To have and to hold. Sounds romantic, doesn’t it? To choose someone and to physically embrace them, hug them, and hold them. That’s what the vow implies. And it probably literally used to mean that all those years ago when it was pegged. But, if you’ve been married or in a relationship for any length of time, you know that the holding gets old. I mean, don’t get me wrong, the holding is necessary…and it feels good. But the holding doesn’t get you through everything. Consider the other components of the vow — for better or worse, richer or poorer, in sickness and in health. Yeah, if you struggle with any of those elements, holding someone will be the last thing you’re thinking about.
I too wanted the fairytale; and my assumption was that my husband would give it to me. He’d be my Prince Charming. But let me tell you this…DISNEY LIED! Disney only presented a very SHORT part of the “story.”
A STORY presents us with characters, a setting, plot, conflict, and a resolution. In the fairytale stories, all the final credits end the same way…”and they lived happily ever after.” The conclusion? The conflict was resolved. They fell in love. The End.
But there is a misconception about that closing phrase…”and they lived happily ever after.” The focus on the HAPPILY…and not on the “LIVED.” For if we focused on the LIVED, we would know and expect that living does not come without tests and trials. We don’t give merit to the fact that as one story ends…another story begins.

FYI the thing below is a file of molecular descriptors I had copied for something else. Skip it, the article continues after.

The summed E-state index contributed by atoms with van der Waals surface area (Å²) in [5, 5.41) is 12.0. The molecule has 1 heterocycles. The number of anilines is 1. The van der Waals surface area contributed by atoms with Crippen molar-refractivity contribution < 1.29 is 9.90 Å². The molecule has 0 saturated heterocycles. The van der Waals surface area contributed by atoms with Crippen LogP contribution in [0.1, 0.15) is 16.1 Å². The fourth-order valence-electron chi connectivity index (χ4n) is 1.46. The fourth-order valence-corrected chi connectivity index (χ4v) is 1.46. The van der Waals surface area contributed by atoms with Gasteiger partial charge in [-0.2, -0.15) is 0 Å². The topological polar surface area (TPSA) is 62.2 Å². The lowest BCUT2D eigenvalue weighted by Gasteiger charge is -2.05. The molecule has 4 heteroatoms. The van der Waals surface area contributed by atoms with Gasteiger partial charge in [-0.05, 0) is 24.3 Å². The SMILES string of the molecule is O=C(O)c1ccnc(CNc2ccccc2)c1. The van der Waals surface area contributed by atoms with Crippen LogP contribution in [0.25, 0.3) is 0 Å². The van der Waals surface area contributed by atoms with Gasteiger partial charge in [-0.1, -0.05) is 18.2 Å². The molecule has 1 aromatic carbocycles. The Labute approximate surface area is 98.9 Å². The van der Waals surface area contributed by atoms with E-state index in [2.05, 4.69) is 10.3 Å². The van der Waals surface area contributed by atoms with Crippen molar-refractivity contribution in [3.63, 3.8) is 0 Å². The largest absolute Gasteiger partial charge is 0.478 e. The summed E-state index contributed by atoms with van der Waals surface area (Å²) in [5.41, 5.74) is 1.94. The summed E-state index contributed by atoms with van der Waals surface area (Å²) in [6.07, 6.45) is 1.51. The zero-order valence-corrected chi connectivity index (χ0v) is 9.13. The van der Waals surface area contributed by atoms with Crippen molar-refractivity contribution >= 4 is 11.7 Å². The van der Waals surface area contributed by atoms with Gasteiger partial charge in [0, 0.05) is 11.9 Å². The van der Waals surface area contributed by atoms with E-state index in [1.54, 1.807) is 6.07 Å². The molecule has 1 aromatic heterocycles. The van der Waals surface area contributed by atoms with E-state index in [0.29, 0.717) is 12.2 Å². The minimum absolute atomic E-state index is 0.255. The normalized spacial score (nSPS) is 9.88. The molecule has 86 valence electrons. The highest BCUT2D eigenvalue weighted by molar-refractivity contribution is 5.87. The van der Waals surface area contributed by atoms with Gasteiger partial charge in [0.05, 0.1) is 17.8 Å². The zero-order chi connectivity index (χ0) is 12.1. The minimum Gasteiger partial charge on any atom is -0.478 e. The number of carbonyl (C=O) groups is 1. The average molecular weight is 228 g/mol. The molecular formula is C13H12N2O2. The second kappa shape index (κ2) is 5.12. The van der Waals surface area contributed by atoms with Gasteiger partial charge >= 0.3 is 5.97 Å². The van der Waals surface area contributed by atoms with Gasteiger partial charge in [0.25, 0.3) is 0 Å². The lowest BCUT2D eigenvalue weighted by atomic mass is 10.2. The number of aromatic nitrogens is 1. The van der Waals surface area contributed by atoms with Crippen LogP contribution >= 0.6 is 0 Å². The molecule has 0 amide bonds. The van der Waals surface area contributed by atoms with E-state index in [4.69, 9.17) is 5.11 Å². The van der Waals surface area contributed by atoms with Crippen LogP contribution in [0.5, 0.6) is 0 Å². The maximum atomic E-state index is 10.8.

Love and marriage. This combination of words comes to my mind as both a statement and a question. Can they coexist? Along this journey we’ve learned that though there is a distinct difference between love–an affection towards a thing or person; and marriage–committed consensual and contractual union with someone….they can coexist with as long as there is willingness by both parties (husband AND wife) to commit to them both.
I was, as some would say, a public success and a private failure.
And even as shameful as it was to admit that this was where I was, I had to talk to someone who understood my heart so I could get free from what was trying to “entangle” me.